An allure for events like Christmas In The Country is clearly nostalgia. Surrounded by saddle-notched buildings and people in period clothing often affords a sense of “time-travel”, as visitors witness a village filled with the trappings of a time long passed. And while the arrow of time may irrevocably fly in one direction, for a few moments a small group of people experienced a period of time dilation this past Saturday when we met Roy May.
Mr. May, a retired TVA chemist, is one of the six founding members of the original Florence Astronomy Club, which was formed in August of 1957. At the age of 102, he sat firmly in a wheelchair as one of his sons pushed him around the LaGrange College facility. Every year, the historical society decorates a Christmas tree bedecked with ornaments created by Roy’s wife Jean, prior to her passing. But on this particular visit to the park, Roy would have two different trips down memory lane.
Through L.C. and Louise Lenz, Mr. May had been made aware of this summer’s restoration project at the observatory. Mr. May had heard about the time capsule project, and wanted to include a token of his own. And when he arrived on November 18th, he wanted to talk astronomy.
He described mirror-grinding sessions at his home, and subsequent disagreements over whose basement appeared in photos (“When I saw pictures later on, I didn’t think it was my basement, because it was too clean!”). He described how construction was halted at the observatory, because thieves had stolen cinder blocks from a finished wall. He talked about the school groups that came to the mountain to see the skies. And he fondly recalled some of his fellow stargazers by name: Sam Wade. Homer Russell Jr. Warren Kicker. Michael Beck. Paul Shannon (there were more names provided, and unfortunately your writer wasn’t swift enough to note them all. I am pleased to note that several digital recordings were made of his visit, and I hope that you may enjoy listening to one soon! –eg). Some names were familiar, while others were not… but Roy knows them all. He made it very clear that the local legacy of our hobby belongs to many, many people. It was a collective endeavor back then, he repeatedly said, and everyone had a contribution.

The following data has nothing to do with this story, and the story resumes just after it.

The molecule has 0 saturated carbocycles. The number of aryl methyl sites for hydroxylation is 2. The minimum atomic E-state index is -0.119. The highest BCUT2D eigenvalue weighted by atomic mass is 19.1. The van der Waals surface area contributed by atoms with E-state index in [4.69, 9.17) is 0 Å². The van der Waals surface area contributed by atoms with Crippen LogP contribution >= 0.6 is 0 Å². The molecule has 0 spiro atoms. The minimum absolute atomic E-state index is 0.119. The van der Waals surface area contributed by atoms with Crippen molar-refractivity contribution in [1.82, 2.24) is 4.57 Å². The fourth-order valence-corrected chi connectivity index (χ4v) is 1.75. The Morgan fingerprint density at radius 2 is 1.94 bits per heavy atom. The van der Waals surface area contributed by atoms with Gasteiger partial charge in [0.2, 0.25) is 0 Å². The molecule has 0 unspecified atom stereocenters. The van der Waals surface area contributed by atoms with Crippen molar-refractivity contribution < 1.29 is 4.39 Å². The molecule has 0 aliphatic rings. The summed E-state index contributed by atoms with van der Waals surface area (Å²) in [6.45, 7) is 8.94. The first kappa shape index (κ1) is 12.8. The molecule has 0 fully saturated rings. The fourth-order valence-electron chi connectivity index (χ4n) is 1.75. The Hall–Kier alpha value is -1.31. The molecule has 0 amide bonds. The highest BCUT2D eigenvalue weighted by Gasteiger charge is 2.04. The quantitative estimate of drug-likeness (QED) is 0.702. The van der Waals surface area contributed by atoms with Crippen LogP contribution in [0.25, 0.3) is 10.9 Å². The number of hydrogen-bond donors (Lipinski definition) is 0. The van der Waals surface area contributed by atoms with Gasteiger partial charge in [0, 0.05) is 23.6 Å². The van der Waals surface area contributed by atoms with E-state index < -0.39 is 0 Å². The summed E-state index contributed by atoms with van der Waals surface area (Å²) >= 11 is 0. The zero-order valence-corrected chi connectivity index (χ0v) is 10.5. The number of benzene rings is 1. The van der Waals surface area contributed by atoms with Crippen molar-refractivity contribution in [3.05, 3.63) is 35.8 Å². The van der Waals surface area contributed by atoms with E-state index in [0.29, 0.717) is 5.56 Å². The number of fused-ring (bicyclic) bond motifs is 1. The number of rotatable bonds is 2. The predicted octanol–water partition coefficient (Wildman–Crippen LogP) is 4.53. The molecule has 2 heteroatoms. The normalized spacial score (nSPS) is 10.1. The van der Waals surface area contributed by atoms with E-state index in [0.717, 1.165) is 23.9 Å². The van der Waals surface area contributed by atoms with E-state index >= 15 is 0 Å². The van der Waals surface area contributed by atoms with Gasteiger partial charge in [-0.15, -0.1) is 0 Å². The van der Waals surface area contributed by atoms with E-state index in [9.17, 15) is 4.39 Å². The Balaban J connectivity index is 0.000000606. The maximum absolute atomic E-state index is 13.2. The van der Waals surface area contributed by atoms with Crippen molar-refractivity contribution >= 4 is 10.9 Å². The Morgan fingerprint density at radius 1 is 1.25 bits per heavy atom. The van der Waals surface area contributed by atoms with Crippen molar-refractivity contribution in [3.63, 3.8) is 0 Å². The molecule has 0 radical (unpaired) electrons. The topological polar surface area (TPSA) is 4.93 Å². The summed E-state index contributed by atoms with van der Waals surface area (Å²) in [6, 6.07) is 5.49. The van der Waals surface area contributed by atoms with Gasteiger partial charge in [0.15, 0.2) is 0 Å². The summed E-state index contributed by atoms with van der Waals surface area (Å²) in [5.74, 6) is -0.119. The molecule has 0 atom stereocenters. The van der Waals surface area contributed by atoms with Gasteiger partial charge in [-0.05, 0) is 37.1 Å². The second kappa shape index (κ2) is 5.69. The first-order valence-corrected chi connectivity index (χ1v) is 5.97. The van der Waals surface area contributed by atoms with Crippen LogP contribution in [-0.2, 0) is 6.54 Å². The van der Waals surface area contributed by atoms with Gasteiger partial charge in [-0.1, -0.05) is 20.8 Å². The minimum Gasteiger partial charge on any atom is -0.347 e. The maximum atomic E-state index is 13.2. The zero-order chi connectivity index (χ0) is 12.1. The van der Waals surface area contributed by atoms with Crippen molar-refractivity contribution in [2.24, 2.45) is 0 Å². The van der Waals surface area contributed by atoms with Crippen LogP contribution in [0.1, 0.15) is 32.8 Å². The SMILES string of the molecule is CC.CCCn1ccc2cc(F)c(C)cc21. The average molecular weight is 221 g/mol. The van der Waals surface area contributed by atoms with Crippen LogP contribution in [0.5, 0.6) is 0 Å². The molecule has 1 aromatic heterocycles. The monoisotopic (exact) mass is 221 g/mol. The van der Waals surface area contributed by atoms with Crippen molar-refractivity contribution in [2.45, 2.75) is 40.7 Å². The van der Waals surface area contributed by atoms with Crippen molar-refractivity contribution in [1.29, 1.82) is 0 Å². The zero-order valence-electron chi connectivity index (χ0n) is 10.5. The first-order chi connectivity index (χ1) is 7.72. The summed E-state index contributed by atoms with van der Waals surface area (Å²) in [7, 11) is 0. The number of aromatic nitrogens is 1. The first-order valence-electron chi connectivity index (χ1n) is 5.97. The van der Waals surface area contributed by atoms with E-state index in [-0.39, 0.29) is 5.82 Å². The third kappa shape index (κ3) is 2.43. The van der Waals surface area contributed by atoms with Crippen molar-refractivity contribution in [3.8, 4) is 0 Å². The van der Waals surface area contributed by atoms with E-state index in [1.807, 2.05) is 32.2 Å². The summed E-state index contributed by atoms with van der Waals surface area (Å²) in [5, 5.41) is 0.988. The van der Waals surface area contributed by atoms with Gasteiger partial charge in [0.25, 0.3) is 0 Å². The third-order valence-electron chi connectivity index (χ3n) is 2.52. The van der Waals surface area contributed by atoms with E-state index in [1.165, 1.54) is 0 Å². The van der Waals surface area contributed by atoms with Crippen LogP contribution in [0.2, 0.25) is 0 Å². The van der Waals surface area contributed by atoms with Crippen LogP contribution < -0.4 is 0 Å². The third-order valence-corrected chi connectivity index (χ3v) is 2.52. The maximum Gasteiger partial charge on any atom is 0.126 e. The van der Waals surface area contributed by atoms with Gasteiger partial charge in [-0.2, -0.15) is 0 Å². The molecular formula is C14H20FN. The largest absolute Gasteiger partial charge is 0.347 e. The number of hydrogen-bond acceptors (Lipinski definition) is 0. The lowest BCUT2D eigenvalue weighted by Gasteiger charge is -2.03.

And his contributions continue to this day. Mr. May presented our club with his personal copy of Atlas Coeli, a series of color maps that were hand-drawn and published by Slovakian astronomer Antonín Bečvář in 1956. Based on the 1950 Julian epoch, they are a stunningly beautiful set of sky charts. I will bring them to our Christmas dinner for everyone to see.
For reasons that we have felt at one time or another, there’s something scintillating about talking skies with someone who “gets it”. And Roy May gets it. Even on an overcast and chilly Saturday afternoon, for just a little while, his nostalgia was affixed to the stars.